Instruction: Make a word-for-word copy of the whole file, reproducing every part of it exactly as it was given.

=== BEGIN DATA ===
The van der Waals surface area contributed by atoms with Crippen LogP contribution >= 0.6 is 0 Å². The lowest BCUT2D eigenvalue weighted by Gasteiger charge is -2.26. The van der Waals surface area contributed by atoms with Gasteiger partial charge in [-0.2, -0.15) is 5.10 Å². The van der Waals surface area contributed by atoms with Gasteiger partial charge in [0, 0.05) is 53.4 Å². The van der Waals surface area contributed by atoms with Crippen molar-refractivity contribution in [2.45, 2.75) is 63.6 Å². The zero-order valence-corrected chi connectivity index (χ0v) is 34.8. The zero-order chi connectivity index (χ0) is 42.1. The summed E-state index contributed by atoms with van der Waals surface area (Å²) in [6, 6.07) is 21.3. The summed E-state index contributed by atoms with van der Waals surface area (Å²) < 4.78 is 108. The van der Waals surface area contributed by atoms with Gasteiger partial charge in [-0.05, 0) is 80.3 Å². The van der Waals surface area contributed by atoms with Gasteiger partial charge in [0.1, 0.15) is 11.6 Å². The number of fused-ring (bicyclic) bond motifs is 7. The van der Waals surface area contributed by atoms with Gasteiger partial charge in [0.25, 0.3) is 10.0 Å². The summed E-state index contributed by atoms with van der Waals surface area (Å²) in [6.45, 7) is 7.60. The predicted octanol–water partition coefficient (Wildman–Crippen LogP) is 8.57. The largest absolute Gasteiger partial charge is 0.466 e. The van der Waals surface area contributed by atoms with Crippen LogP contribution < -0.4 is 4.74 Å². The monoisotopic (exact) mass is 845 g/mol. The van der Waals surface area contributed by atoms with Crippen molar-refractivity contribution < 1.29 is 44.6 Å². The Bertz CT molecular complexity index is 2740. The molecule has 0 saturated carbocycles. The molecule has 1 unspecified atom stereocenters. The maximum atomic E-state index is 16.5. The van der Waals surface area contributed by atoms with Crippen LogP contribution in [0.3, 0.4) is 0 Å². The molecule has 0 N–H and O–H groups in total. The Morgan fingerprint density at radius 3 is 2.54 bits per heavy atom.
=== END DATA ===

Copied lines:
The van der Waals surface area contributed by atoms with Crippen LogP contribution >= 0.6 is 0 Å². The lowest BCUT2D eigenvalue weighted by Gasteiger charge is -2.26. The van der Waals surface area contributed by atoms with Gasteiger partial charge in [-0.2, -0.15) is 5.10 Å². The van der Waals surface area contributed by atoms with Gasteiger partial charge in [0, 0.05) is 53.4 Å². The van der Waals surface area contributed by atoms with Crippen molar-refractivity contribution in [2.45, 2.75) is 63.6 Å². The zero-order valence-corrected chi connectivity index (χ0v) is 34.8. The zero-order chi connectivity index (χ0) is 42.1. The summed E-state index contributed by atoms with van der Waals surface area (Å²) in [6, 6.07) is 21.3. The summed E-state index contributed by atoms with van der Waals surface area (Å²) < 4.78 is 108. The van der Waals surface area contributed by atoms with Gasteiger partial charge in [-0.05, 0) is 80.3 Å². The van der Waals surface area contributed by atoms with Gasteiger partial charge in [0.1, 0.15) is 11.6 Å². The number of fused-ring (bicyclic) bond motifs is 7. The van der Waals surface area contributed by atoms with Gasteiger partial charge in [0.25, 0.3) is 10.0 Å². The summed E-state index contributed by atoms with van der Waals surface area (Å²) in [6.45, 7) is 7.60. The predicted octanol–water partition coefficient (Wildman–Crippen LogP) is 8.57. The largest absolute Gasteiger partial charge is 0.466 e. The van der Waals surface area contributed by atoms with Crippen LogP contribution < -0.4 is 4.74 Å². The monoisotopic (exact) mass is 845 g/mol. The van der Waals surface area contributed by atoms with Crippen molar-refractivity contribution < 1.29 is 44.6 Å². The Bertz CT molecular complexity index is 2740. The molecule has 0 saturated carbocycles. The molecule has 1 unspecified atom stereocenters. The maximum atomic E-state index is 16.5. The van der Waals surface area contributed by atoms with Crippen LogP contribution in [0.3, 0.4) is 0 Å². The molecule has 0 N–H and O–H groups in total. The Morgan fingerprint density at radius 3 is 2.54 bits per heavy atom.